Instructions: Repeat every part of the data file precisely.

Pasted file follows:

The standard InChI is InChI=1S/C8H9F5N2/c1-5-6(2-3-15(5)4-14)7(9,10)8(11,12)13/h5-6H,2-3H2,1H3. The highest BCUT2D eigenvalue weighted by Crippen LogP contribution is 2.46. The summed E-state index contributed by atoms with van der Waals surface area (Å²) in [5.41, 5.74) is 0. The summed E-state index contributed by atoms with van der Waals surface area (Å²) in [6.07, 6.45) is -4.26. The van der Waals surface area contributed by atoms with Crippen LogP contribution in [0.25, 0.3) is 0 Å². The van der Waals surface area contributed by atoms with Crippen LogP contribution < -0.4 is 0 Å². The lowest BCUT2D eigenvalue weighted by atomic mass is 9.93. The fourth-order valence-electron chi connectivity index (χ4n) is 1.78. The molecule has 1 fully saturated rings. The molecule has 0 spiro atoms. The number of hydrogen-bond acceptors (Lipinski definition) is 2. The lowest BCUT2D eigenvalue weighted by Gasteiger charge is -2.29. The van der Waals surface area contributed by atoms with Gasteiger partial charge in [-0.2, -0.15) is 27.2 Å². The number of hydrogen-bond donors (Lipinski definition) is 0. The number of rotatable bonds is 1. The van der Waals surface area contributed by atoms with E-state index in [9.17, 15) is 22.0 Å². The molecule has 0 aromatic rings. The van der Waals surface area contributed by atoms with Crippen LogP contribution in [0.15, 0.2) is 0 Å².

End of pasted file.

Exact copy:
The standard InChI is InChI=1S/C8H9F5N2/c1-5-6(2-3-15(5)4-14)7(9,10)8(11,12)13/h5-6H,2-3H2,1H3. The highest BCUT2D eigenvalue weighted by Crippen LogP contribution is 2.46. The summed E-state index contributed by atoms with van der Waals surface area (Å²) in [5.41, 5.74) is 0. The summed E-state index contributed by atoms with van der Waals surface area (Å²) in [6.07, 6.45) is -4.26. The van der Waals surface area contributed by atoms with Crippen LogP contribution in [0.25, 0.3) is 0 Å². The van der Waals surface area contributed by atoms with Crippen LogP contribution < -0.4 is 0 Å². The lowest BCUT2D eigenvalue weighted by atomic mass is 9.93. The fourth-order valence-electron chi connectivity index (χ4n) is 1.78. The molecule has 1 fully saturated rings. The molecule has 0 spiro atoms. The number of hydrogen-bond acceptors (Lipinski definition) is 2. The lowest BCUT2D eigenvalue weighted by Gasteiger charge is -2.29. The van der Waals surface area contributed by atoms with Gasteiger partial charge in [-0.2, -0.15) is 27.2 Å². The number of hydrogen-bond donors (Lipinski definition) is 0. The number of rotatable bonds is 1. The van der Waals surface area contributed by atoms with E-state index in [9.17, 15) is 22.0 Å². The molecule has 0 aromatic rings. The van der Waals surface area contributed by atoms with Crippen LogP contribution in [0.15, 0.2) is 0 Å².